Raise Your Customer Success 1:1 Game
Brent Grimes

Brent Grimes

Founder & CEO reef.ai • 10/27/2021
Raise your customer success
Brent Grimes
Brent Grimes
Founder & CEO reef.ai • 10/27/2021

Ever wrapped up a 1:1 meeting with your boss (or as a boss) and felt like it was kind of a waste of time? Over my career, I’ve been part of a lot of 1:1’s; And … if I’m being honest … a lot of them were mediocre at best.

They were pretty good as general check-ins and for catching up but I’ve often walked away feeling like it wasn’t a great use of time for me or for the other party.

To be fair, customer success 1:1’s can be tricky. CS professionals wear lots of hats and are responsible for a wide range of activities with customers and internally. They have to keep customers on the rails, ensure they adopt and stick around, set them up to grow. They have to be the voice of the customer, they have to run down support issues and much, much more. So, as a manager, it’s not realistic to try to cover everything, every week.

Tired of mediocrity, I was able to implement some small changes that made a world of difference for me, leading to much more effective 1:1’s.

5 keys to killer CS 1:1's with effective customer coaching

The 5 keys to killer CS 1:1’s with effective customer coaching

Why customer coaching? It’s called Customer Success for a reason. With all the different pressures and distractions, sometimes it’s easy to lose sight of the #1 mission. The purpose of the role is leading customers to succeed and grow. So, dedicate at least 20 minutes of every 1:1 to customer coaching. This is an opportunity for curiosity-based conversation where you can help your team members discover their own solutions instead of solving for them.

1. Commit to a consistent structure.

Showing up with a plan not only helps you stay on track, it signals to your team that you take this time seriously and you care about making it valuable for them. This will help ensure you always carve out enough time for customer coaching. It also makes 1:1’s much easier because you don’t have to try to think of good questions to ask or invent ways to add value, you can just follow the plan. Here’s a simple template I use for a 45 minute 1:1 to stay on track and to take notes. Reminder: you don’t always have to drive. It’s good for your team to take ownership of topics but you setting the structure keeps the discussion more focused and productive.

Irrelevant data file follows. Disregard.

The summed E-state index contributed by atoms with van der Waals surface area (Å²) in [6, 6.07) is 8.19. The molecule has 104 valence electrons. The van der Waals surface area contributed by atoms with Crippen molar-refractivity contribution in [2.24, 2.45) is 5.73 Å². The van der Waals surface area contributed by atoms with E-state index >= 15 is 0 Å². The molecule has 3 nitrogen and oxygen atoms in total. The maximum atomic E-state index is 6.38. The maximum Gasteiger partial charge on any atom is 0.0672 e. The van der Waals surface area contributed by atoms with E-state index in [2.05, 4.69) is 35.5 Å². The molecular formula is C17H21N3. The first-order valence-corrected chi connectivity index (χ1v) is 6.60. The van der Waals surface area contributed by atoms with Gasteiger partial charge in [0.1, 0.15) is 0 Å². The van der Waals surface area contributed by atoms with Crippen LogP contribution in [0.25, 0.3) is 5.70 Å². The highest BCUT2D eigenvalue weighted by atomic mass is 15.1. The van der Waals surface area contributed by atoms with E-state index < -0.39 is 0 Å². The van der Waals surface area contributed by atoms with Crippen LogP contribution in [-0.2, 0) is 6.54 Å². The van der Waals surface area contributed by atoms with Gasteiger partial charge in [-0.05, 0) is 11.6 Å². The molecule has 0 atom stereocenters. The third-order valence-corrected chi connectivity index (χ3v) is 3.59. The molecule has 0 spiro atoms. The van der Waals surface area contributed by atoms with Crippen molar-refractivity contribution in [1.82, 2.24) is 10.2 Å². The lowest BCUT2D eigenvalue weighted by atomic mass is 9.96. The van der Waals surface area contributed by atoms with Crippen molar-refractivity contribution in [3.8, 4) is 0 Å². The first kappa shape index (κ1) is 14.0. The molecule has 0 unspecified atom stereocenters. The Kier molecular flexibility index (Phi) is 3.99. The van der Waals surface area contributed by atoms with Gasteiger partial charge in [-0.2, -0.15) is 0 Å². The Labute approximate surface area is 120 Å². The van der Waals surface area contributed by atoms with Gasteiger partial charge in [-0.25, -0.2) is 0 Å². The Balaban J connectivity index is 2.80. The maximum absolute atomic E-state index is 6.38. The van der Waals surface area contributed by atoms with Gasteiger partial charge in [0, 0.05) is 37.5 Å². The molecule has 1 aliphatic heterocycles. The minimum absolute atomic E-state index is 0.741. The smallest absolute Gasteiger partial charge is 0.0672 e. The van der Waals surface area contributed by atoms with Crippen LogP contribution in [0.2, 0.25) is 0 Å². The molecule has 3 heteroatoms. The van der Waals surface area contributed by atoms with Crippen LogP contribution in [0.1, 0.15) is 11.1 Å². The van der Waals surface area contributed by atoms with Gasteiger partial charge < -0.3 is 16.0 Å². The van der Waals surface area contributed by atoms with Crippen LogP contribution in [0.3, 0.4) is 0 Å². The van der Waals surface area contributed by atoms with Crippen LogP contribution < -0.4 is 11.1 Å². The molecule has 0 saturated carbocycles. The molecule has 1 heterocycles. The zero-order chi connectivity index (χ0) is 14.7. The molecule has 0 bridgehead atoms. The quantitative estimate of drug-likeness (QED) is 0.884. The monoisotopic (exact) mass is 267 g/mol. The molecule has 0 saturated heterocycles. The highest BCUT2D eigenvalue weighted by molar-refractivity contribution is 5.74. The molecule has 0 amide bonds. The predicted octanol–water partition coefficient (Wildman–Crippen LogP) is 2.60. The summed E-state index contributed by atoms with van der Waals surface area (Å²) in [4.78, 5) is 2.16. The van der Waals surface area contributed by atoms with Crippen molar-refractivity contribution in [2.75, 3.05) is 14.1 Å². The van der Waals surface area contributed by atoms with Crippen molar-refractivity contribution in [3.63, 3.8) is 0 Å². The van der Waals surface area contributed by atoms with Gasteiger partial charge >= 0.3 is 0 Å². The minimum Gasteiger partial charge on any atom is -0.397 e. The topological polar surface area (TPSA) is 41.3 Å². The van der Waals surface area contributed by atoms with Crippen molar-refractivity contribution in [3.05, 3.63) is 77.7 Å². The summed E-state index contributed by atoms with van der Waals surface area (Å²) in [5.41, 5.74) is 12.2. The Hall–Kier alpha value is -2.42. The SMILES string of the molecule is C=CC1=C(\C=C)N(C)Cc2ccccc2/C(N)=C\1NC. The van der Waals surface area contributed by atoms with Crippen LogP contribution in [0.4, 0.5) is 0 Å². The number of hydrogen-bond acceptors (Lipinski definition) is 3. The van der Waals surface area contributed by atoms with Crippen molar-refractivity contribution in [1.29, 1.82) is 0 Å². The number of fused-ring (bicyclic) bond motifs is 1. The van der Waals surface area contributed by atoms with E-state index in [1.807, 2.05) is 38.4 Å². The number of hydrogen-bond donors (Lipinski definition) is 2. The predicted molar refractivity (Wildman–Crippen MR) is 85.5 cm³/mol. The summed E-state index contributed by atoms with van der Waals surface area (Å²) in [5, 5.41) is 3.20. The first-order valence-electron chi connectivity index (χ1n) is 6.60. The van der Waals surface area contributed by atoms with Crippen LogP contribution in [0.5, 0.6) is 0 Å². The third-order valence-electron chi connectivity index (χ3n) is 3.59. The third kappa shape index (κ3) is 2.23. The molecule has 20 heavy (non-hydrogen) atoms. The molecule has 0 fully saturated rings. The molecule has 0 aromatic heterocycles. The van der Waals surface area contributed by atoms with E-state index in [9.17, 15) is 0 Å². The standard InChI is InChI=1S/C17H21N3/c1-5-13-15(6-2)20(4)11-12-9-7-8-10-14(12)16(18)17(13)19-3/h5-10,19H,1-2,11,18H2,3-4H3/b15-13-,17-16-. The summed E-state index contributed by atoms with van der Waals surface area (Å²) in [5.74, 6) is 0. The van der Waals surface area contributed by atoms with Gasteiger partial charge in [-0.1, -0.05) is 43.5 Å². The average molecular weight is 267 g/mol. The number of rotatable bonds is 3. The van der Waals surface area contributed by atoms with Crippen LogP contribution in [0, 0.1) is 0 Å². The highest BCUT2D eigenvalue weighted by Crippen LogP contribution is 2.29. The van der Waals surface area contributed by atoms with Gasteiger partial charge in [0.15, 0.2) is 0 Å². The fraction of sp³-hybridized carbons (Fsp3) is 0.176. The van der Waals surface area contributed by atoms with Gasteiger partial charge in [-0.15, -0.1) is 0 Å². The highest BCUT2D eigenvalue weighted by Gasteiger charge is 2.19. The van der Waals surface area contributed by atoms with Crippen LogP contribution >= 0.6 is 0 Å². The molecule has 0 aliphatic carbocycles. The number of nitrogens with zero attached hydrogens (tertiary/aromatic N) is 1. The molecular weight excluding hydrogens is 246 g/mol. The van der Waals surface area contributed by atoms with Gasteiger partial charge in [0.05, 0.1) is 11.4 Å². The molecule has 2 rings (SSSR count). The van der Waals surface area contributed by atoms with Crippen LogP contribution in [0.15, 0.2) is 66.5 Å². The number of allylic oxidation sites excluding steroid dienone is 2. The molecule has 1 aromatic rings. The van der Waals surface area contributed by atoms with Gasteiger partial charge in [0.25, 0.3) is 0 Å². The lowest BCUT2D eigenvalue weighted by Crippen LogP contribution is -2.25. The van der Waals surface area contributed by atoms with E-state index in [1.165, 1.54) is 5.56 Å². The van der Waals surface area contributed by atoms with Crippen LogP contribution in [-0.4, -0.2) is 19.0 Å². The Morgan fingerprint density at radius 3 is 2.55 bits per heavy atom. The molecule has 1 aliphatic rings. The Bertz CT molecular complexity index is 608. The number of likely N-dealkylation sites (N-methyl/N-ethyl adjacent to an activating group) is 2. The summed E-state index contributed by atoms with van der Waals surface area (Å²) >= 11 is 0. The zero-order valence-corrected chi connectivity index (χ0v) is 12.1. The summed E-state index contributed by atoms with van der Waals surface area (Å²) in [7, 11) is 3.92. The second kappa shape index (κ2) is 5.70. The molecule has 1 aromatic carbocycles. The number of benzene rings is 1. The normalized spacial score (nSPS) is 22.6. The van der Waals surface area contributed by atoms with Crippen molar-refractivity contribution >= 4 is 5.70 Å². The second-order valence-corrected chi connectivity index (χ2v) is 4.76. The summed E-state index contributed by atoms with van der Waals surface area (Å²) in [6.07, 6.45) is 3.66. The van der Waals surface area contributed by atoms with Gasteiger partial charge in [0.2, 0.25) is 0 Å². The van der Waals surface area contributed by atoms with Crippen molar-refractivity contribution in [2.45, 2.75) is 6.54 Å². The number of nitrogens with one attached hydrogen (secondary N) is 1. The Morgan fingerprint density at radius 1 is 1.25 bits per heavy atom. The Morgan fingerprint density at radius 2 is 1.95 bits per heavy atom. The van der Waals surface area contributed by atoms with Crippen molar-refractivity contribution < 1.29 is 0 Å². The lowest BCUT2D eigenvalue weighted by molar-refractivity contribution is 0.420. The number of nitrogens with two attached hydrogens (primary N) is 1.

Commit to a consistent structure Commit to a consistent structure

2. Lean on data

Use a consistent report or system to review a small number of customer KPI’s every week. This will help you establish a data-driven culture with your team and communicate that data will drive priorities. Simple is great to start but make sure the metrics you choose are meaningful. Here are a few examples that I’ve seen work well. You may have your own reports that are better for your business. It’s more about developing the habit of data-driven prioritization and decision making.

1:1 Data Review Examples 1:1 Data Review Examples

3. Be Curious

Great coaches are also great thought partners and intellectual curiosity fuels thought partnership. Here are some examples of some curiosity-based customer coaching questions to help challenge your team members to think through the hard questions with their customers.

Curiosity-based customer coaching questions Curiosity-based customer coaching questions

4. Narrow Focus

This has been the hardest one for me to get comfortable with. There’s so much to do and I want to do it all. But, CSM’s can’t do everything with every customer every week. Based on what you learned from the data and conversation, help your team members narrow down their focus to a realistic number of high-impact actions with high-priority customers for the upcoming week. LESS IS MORE. Focusing on a small number of high-impact actions, doing them well, and doing them all the way will result in far superior outcomes than trying to do a little bit of everything and keeping the plates spinning. Here is a simple worksheet that helps capture the most important actions with the highest priority customers.

Narrow focus Narrow focus

5. Hold each other accountable

Agree on specific actions and hold each other accountable for follow-through. This is a natural extension of the work you did in #2, #3, and #4. You’ve identified the highest priority customers, validated those priorities with data, and narrowed focus to what’s truly the highest impact. Here are a few tips on the specifics:

accountability accountability

Following these keys hasn’t made me a perfect coach and I still stray back into “wing it” mode from time-to-time. But, when I stick to the plan, I’m a better manager, a better coach, and my team is focused and prepared to go help their customers thrive.

Good luck on your own coaching journey and I’d love to hear your thoughts and ideas about what’s helped you become a better coach.

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